The only thing that is true is, “This seems like a madman’s work,”.

    • I happen to be both Christian and conservative, but what do either of those things have to do with being disconcerted over these assumptions?

      Just wondering? Because one of the things I like about TTAG is that the human right of self defense cuts across all religious and political stances,

  5. The reality of what happened will probably never be fully known or admitted to the sheep, but I am somewhat suspicious when the mainstream media is claiming one guy did this all by himself. One guy with a gun kills 98 young adults? In any case, as the state becomes more and more unpopular because of the its depredations, look for similar acts to happen here. If they do, we’ll be told we have to give up more liberty for security.

  6. I absolutely think one guy killed that many people.

    He was dressed as a police officer. Several stories reported that he killed many people after telling them he was there to protect them after the bombing, and gathered them into groups near himself.

    He had up to 90 minutes as the only armed person on a very small island full of defenseless targets. If he averaged only one murder per minute, that’s plenty of time to kill that many folks.

    How many folks died because they didn’t see the first shootings, and still came to the nice police officer beckoning them over, especially after they heard shots and saw others running in panic? I mean that’s what you do in an emergency, right? Go to the guy in the police uniform?

    Small island, no real cops for 90 minutes, disguised as a cop himself, hundreds of defenseless targets. I wouldn’t be surprised if what stopped him the most was running out of ammo.

    Total nightmare. If you wrote it in a novel or a script, nobody would believe it.

  7. The guy is insane and people need to understand that, but of course some people say some sort of psychological evaluation could of stopped this, but he actually never advocated any such thing he did, he advocated the opposite of what he did.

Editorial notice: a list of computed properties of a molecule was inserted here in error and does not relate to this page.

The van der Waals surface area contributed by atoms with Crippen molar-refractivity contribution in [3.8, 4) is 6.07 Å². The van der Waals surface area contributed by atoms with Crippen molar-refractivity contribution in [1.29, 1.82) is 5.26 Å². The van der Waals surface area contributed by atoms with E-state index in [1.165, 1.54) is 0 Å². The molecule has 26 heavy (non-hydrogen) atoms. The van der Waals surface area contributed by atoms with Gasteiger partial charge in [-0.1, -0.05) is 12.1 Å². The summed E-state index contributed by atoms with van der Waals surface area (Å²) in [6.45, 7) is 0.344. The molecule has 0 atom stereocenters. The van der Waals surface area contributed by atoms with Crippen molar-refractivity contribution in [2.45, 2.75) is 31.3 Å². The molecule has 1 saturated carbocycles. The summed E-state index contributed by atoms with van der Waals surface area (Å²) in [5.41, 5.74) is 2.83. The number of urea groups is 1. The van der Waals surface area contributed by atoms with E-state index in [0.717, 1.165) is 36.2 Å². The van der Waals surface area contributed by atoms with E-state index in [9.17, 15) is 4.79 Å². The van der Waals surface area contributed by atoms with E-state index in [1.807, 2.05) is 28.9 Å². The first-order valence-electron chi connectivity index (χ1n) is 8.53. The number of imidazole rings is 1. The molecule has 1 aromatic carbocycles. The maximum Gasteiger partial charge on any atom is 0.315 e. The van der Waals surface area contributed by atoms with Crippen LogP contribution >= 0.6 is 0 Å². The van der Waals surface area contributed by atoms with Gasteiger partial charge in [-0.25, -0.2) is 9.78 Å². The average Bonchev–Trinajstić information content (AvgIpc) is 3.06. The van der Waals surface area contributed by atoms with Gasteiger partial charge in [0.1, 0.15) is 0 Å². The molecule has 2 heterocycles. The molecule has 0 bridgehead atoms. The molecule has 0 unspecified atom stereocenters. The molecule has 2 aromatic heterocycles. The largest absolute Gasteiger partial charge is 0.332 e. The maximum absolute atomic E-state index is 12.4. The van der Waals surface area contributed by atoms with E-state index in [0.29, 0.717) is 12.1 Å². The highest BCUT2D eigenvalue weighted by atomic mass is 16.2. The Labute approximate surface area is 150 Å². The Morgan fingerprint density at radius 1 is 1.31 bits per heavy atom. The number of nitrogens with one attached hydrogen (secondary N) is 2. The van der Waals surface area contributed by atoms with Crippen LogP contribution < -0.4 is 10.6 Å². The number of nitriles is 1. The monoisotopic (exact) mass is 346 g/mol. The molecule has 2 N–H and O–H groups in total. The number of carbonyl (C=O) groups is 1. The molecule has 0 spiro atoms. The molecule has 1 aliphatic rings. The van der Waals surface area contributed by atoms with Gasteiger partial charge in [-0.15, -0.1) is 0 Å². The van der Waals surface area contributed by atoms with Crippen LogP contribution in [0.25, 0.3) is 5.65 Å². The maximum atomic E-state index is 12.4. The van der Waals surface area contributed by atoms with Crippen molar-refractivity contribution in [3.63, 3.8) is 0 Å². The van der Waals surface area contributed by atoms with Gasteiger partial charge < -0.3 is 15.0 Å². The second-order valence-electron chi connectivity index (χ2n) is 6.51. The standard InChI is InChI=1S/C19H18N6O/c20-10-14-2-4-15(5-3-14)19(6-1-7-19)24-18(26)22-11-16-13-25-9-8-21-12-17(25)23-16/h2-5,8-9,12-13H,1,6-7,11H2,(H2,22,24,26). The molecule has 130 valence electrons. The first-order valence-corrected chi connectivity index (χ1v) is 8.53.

This was in one of his comments on a website:

    “Best case scenario for Europe is that we end up with a super-capitalist system such as the U.S. with large sub-class / class differences.

    It does not sound very humanistic out:) But then we are certainly not goblins anymore?”

    Any person that claims to support capitalism and would say such a thing, is clearly trolling or in his case insane.

  8. Dressing as a cop is nothing new. You should have seen the picture of him wielding a rifle with tons of attachments whilst he was in scuba gear.

  9. C’mon, “a conceal carry counselor” wouldn’t be nearly enough. What’ you’d need is about a dozen of the Armed Intelligentsia, strategically placed around the camp. Probably you’d want some type of concrete bunkers at various points as well as bullet and bomb proof sleeping quarters for the kiddies.

    Now, if we could only organize all our camps and schools like that, then we’d have real freedom.

  10. Why is everyone so focused on the tools of the deed? The real problem here is fundamentalist religions and sociopaths. Should we start banning religion, because in the wrong hands it’s a weapon of mass destruction while for others it’s a tool of compassion and peace?

  11. While what happened in Norway is a tragedy it has absolutely no relevance one way or another to gun ownership in the United States. People who blow up government buildings with AMFO bombs will figure out a way to obtain the tools required for the job.

  12. I live in the UK and, as such, stand less chance of being gunned down during my lifetime than almost anywhere else in the world. Why is that? Because, thankfully, the UK has amongst the tightest gun control measures in the world. It is a fallacy to believe that more guns = greater safety. The opposite is the reality.